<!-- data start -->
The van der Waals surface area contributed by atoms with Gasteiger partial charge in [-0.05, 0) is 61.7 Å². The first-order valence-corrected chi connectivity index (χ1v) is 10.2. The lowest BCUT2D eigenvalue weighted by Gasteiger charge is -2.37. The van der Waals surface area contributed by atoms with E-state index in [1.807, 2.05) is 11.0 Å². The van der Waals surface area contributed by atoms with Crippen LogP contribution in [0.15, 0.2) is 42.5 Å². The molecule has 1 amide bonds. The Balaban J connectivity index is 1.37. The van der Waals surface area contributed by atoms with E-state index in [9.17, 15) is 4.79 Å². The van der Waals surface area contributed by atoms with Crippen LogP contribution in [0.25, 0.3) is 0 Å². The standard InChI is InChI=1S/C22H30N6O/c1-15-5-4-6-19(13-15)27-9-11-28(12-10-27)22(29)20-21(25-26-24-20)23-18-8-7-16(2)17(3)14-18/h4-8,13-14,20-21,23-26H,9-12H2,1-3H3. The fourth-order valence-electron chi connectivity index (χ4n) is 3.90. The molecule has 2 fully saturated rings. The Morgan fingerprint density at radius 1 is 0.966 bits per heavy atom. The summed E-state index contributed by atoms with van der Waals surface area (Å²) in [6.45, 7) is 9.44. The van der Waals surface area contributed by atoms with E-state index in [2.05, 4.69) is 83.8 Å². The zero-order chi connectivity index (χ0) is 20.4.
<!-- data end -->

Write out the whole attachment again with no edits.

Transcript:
The van der Waals surface area contributed by atoms with Gasteiger partial charge in [-0.05, 0) is 61.7 Å². The first-order valence-corrected chi connectivity index (χ1v) is 10.2. The lowest BCUT2D eigenvalue weighted by Gasteiger charge is -2.37. The van der Waals surface area contributed by atoms with E-state index in [1.807, 2.05) is 11.0 Å². The van der Waals surface area contributed by atoms with Crippen LogP contribution in [0.15, 0.2) is 42.5 Å². The molecule has 1 amide bonds. The Balaban J connectivity index is 1.37. The van der Waals surface area contributed by atoms with E-state index in [9.17, 15) is 4.79 Å². The van der Waals surface area contributed by atoms with Crippen LogP contribution in [0.25, 0.3) is 0 Å². The standard InChI is InChI=1S/C22H30N6O/c1-15-5-4-6-19(13-15)27-9-11-28(12-10-27)22(29)20-21(25-26-24-20)23-18-8-7-16(2)17(3)14-18/h4-8,13-14,20-21,23-26H,9-12H2,1-3H3. The fourth-order valence-electron chi connectivity index (χ4n) is 3.90. The molecule has 2 fully saturated rings. The Morgan fingerprint density at radius 1 is 0.966 bits per heavy atom. The summed E-state index contributed by atoms with van der Waals surface area (Å²) in [6.45, 7) is 9.44. The van der Waals surface area contributed by atoms with E-state index in [2.05, 4.69) is 83.8 Å². The zero-order chi connectivity index (χ0) is 20.4.